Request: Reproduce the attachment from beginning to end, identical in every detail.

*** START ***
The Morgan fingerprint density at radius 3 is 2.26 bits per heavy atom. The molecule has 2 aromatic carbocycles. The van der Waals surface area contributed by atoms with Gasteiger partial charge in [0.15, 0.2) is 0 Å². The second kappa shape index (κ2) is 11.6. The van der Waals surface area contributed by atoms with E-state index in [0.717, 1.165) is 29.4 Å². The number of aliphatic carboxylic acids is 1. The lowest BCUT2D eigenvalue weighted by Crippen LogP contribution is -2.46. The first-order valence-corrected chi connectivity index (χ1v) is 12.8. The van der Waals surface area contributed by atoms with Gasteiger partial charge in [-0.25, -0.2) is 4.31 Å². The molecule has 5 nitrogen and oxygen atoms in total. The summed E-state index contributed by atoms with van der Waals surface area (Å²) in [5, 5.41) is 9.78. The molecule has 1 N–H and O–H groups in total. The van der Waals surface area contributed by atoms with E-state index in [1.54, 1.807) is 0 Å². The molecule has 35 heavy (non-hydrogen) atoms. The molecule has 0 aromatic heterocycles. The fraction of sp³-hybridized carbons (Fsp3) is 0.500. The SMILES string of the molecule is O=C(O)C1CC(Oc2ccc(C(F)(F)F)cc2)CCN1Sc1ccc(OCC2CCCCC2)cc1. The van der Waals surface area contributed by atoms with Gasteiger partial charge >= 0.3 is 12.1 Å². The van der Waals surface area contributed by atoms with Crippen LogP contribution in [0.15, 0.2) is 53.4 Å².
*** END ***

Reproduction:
The Morgan fingerprint density at radius 3 is 2.26 bits per heavy atom. The molecule has 2 aromatic carbocycles. The van der Waals surface area contributed by atoms with Gasteiger partial charge in [0.15, 0.2) is 0 Å². The second kappa shape index (κ2) is 11.6. The van der Waals surface area contributed by atoms with E-state index in [0.717, 1.165) is 29.4 Å². The number of aliphatic carboxylic acids is 1. The lowest BCUT2D eigenvalue weighted by Crippen LogP contribution is -2.46. The first-order valence-corrected chi connectivity index (χ1v) is 12.8. The van der Waals surface area contributed by atoms with Gasteiger partial charge in [-0.25, -0.2) is 4.31 Å². The molecule has 5 nitrogen and oxygen atoms in total. The summed E-state index contributed by atoms with van der Waals surface area (Å²) in [5, 5.41) is 9.78. The molecule has 1 N–H and O–H groups in total. The van der Waals surface area contributed by atoms with E-state index in [1.54, 1.807) is 0 Å². The molecule has 35 heavy (non-hydrogen) atoms. The molecule has 0 aromatic heterocycles. The fraction of sp³-hybridized carbons (Fsp3) is 0.500. The SMILES string of the molecule is O=C(O)C1CC(Oc2ccc(C(F)(F)F)cc2)CCN1Sc1ccc(OCC2CCCCC2)cc1. The van der Waals surface area contributed by atoms with Gasteiger partial charge >= 0.3 is 12.1 Å². The van der Waals surface area contributed by atoms with Crippen LogP contribution in [0.15, 0.2) is 53.4 Å².